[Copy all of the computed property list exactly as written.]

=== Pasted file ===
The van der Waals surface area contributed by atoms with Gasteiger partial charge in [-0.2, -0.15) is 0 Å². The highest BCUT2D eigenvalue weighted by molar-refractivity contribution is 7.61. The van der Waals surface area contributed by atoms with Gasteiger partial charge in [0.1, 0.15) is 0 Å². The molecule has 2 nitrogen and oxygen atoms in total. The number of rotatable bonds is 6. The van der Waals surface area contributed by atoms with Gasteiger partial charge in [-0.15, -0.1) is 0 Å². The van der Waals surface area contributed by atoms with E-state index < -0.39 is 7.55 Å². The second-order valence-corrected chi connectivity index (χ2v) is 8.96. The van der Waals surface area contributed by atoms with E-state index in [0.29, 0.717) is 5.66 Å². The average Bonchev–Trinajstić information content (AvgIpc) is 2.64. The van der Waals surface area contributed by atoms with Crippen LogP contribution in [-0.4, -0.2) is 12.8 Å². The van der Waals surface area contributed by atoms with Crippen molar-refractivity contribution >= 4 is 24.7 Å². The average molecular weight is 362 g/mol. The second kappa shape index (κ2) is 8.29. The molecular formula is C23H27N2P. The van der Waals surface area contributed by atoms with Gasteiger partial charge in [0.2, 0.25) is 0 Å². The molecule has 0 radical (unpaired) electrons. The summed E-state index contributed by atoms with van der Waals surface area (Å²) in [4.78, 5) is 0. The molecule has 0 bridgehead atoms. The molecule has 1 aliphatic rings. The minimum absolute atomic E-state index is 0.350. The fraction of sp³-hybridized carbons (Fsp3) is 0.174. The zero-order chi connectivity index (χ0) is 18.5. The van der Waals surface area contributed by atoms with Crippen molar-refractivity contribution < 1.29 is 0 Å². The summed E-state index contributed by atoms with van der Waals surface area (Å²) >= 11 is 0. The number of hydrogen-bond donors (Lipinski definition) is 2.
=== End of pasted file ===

The van der Waals surface area contributed by atoms with Gasteiger partial charge in [-0.2, -0.15) is 0 Å². The highest BCUT2D eigenvalue weighted by molar-refractivity contribution is 7.61. The van der Waals surface area contributed by atoms with Gasteiger partial charge in [0.1, 0.15) is 0 Å². The molecule has 2 nitrogen and oxygen atoms in total. The number of rotatable bonds is 6. The van der Waals surface area contributed by atoms with Gasteiger partial charge in [-0.15, -0.1) is 0 Å². The van der Waals surface area contributed by atoms with E-state index < -0.39 is 7.55 Å². The second-order valence-corrected chi connectivity index (χ2v) is 8.96. The van der Waals surface area contributed by atoms with E-state index in [0.29, 0.717) is 5.66 Å². The average Bonchev–Trinajstić information content (AvgIpc) is 2.64. The van der Waals surface area contributed by atoms with Crippen LogP contribution in [-0.4, -0.2) is 12.8 Å². The van der Waals surface area contributed by atoms with Crippen molar-refractivity contribution >= 4 is 24.7 Å². The average molecular weight is 362 g/mol. The second kappa shape index (κ2) is 8.29. The molecular formula is C23H27N2P. The van der Waals surface area contributed by atoms with Gasteiger partial charge in [0.2, 0.25) is 0 Å². The molecule has 0 radical (unpaired) electrons. The summed E-state index contributed by atoms with van der Waals surface area (Å²) in [4.78, 5) is 0. The molecule has 0 bridgehead atoms. The molecule has 1 aliphatic rings. The minimum absolute atomic E-state index is 0.350. The fraction of sp³-hybridized carbons (Fsp3) is 0.174. The zero-order chi connectivity index (χ0) is 18.5. The van der Waals surface area contributed by atoms with Crippen molar-refractivity contribution < 1.29 is 0 Å². The summed E-state index contributed by atoms with van der Waals surface area (Å²) >= 11 is 0. The number of hydrogen-bond donors (Lipinski definition) is 2.